Tussle over a project
In the neighbouring State of Telangana too, a similar mood of despondency prevailed. On July 16, in the temple town of Bhadrachalam in Kothagudem district, the waters of the Godavari swelled frightfully, taking the flood level to 71.30 ft. This was the highest level the town had seen after the floods of 1986 when the water level reached 75.6 ft. It was way above the third warning level of 53 feet (the second warning level is 48 feet and the first is 43 feet). This year, the flood level rose above the third warning level of 53 ft four times. The flood waters forced the authorities to shut the bridge running across the town for two days. While Kothagudem district was among the worst affected by the floods in Telangana, the Adilabad, Jayashankar Bhupalpally, Kumuram Bheem Asifabad, Mancherial, Mulugu, Nirmal, and Peddapalli districts were battered by heavy rain.
Rambabu of Subash Nagar colony in Bhadrachalam recalled how his family had to move out of their home on July 15. “We left all our belongings behind. We moved to a relief camp at a local school and spent sleepless nights there for over a week. In the last week of July, we returned to our home only to find a portion of the house damaged. Electric appliances were wet and the certificates of our children were soaked,” he said.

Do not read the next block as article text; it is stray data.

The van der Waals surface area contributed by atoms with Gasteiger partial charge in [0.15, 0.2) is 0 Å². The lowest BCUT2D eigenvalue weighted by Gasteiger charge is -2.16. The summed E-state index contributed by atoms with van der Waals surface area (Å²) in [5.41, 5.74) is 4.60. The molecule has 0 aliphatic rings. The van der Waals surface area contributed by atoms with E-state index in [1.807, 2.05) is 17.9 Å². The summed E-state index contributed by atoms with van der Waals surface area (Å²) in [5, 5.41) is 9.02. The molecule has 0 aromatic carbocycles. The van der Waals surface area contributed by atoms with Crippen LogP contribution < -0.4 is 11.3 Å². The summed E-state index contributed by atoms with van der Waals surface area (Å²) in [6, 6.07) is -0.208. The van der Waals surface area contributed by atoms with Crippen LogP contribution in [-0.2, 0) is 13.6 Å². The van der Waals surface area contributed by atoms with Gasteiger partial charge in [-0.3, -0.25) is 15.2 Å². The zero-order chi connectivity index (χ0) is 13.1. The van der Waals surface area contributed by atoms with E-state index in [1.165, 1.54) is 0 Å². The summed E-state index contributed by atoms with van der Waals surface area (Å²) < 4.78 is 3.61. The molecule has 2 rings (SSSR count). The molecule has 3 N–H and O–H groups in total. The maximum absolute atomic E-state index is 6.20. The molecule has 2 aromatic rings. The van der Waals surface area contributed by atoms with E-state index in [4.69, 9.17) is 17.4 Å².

The Telangana government blamed the Andhra Pradesh government’s decision to increase the height of the Polavaram irrigation project by 1.5 metres, for its woes. The Polavaram project is an under-construction multi-purpose irrigation project on the Godavari river, in the Eluru and East Godavari districts of Andhra Pradesh. Following Andhra Chief Minister Y.S. Jagan Mohan Reddy’s direction on July 15, the State government raised the height of the upper cofferdam of the project to increase its capacity so that it could withstand massive floods. The decision helped Andhra Pradesh prevent damage to the cofferdam as well as the overflowing of floodwaters, but, ironically, several low-lying areas of Bhadrachalam were marooned soon after. Telangana’s Transport Minister Puvvada Ajay Kumar demanded that the five villages, which were given to Andhra Pradesh during bifurcation along with six other mandals, be given back to Telangana so that the government can take foolproof measures such as the construction of flood embankments to prevent flooding in the temple town. Andhra Pradesh Minister for Water Resources Ambati Rambabu refuted the contention that raising the upper cofferdam’s height had caused the floods in Bhadrachalam and asserted that the project design had been cleared by the Central Water Commission.